30 March 2005 - Wednesday

Reading lists and the hermeneutic circle

I often read books before I am equipped to understand them. When I was fourteen or fifteen, for example, I chewed my way through a great deal of A. V. Dicey's The Law of the Constitution (1885); although this book taught me the origin of the expression "read the riot act" and informed me that the British constitution is hard to find written down in any one place, it was probably the least efficient way I could have discovered these things. I'm not sure why I ended up reading it. On the other hand, I often discover that I have not read texts everyone else read in junior high and high school. Except for a few outliers, for example, I haven't had much experience with the American novels everybody is supposed to read as a teenager.

I'm a great fan of educational programs that have students read primary sources extensively--at all ages. On the other hand, students need guidance from secondary sources in order to understand what they read. Even with help, many readers later find themselves wishing that they had waited longer to read, say, War and Peace for the first time (just such a reflection in Isaiah Berlin's The Crooked Timber of Humanity served as the inspiration for this post).

This is not a particularly big problem for short works, but longer works involve a significant opportunity cost for the audience; if the reader is too inexperienced to have a basic appreciation of the whole before he reads the first part, he will probably find it unprofitable to wade into the text at all. Even the brightest third-grader will find it difficult to appreciate enough of The Divine Comedy to make reading the full text more valuable than reading a summary. In such a case, the first reading of the work would be better deferred, however great the literature may be.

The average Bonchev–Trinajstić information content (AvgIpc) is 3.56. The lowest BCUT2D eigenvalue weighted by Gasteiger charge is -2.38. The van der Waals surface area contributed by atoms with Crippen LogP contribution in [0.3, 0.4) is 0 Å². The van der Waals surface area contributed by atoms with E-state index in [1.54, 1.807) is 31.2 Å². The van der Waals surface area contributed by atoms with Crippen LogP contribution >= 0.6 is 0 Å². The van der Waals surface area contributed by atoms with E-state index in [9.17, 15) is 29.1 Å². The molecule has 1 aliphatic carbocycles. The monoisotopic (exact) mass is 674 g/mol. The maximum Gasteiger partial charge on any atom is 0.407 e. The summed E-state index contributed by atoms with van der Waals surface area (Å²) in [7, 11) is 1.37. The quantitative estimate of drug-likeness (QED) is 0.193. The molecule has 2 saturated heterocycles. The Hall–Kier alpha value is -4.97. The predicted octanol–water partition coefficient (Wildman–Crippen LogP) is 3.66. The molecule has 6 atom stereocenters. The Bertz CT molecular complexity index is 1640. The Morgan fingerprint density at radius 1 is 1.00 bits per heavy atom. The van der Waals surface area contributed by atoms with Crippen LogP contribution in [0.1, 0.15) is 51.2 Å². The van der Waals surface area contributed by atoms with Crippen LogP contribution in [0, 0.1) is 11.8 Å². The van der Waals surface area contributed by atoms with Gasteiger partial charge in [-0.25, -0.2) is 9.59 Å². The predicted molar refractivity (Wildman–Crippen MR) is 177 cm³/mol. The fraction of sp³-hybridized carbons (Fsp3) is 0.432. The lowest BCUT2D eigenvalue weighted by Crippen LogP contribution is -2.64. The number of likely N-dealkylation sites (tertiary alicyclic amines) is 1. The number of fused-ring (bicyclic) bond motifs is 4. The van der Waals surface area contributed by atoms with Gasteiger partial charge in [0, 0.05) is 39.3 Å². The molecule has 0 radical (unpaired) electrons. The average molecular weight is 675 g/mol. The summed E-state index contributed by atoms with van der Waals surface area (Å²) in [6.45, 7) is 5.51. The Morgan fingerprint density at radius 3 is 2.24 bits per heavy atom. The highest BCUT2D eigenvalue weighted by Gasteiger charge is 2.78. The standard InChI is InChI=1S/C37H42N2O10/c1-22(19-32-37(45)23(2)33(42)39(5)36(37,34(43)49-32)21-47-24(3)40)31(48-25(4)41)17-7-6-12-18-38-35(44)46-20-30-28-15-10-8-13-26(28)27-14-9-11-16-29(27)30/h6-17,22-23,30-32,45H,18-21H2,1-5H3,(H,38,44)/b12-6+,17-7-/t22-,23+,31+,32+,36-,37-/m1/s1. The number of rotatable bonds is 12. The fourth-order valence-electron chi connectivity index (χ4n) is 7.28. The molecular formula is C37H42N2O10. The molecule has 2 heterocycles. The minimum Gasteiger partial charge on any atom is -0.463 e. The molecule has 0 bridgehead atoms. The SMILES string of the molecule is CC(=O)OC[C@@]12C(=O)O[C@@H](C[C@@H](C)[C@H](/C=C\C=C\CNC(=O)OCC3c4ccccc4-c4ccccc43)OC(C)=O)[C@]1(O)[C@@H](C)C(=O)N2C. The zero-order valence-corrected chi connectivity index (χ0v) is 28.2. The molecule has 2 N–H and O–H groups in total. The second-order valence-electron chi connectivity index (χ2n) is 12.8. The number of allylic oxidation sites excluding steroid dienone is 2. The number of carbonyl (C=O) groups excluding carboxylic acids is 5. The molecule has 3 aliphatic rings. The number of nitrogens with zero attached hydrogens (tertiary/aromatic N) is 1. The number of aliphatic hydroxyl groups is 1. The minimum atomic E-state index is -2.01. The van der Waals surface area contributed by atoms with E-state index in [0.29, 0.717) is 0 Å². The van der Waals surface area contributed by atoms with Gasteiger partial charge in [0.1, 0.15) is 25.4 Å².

At the same time, I think it unfortunate that so many people know so many texts only through the eyes of other readers. Early development of "cultural literacy" is desirable, but in some cases so much important detail gets washed out of a text that the popular understanding of it is not only shallow but inaccurate. To use an example that has appeared on this blog before, I believe the film Rashōmon (to construe "text" loosely) has entered the popular imagination as something entirely different from what the director had in mind. Even when the public's understanding of a work is generally accurate, it may be distilled to the point of denaturation, stripped of everything that would make the text interesting to the individual and thus effective as a means of communication. (The higher a document is held in the cultural esteem, the less likely people are ever to get around to reading it. The dust on America's copies of the works of Shakespeare could be measured in cubic yards.) Even if a member of the public knows important things about such a text, he cannot claim to understand it.

In other words, while one must often understand the whole of a work before being able to understand any of its parts, one rarely gets an appropriate understanding of the whole without interacting with those parts.

How, then, should we design a program of reading, for ourselves or for others? If there are "canons" to be followed, where do we begin them? Should we design reading programs around themes that will explicate texts, or around texts that will reveal themes? Given unlimited time and energy, of course, a student could simply read everything over and over--but in real life, efficiency is desirable.

| Posted by Wilson at 20:08 Central | TrackBack
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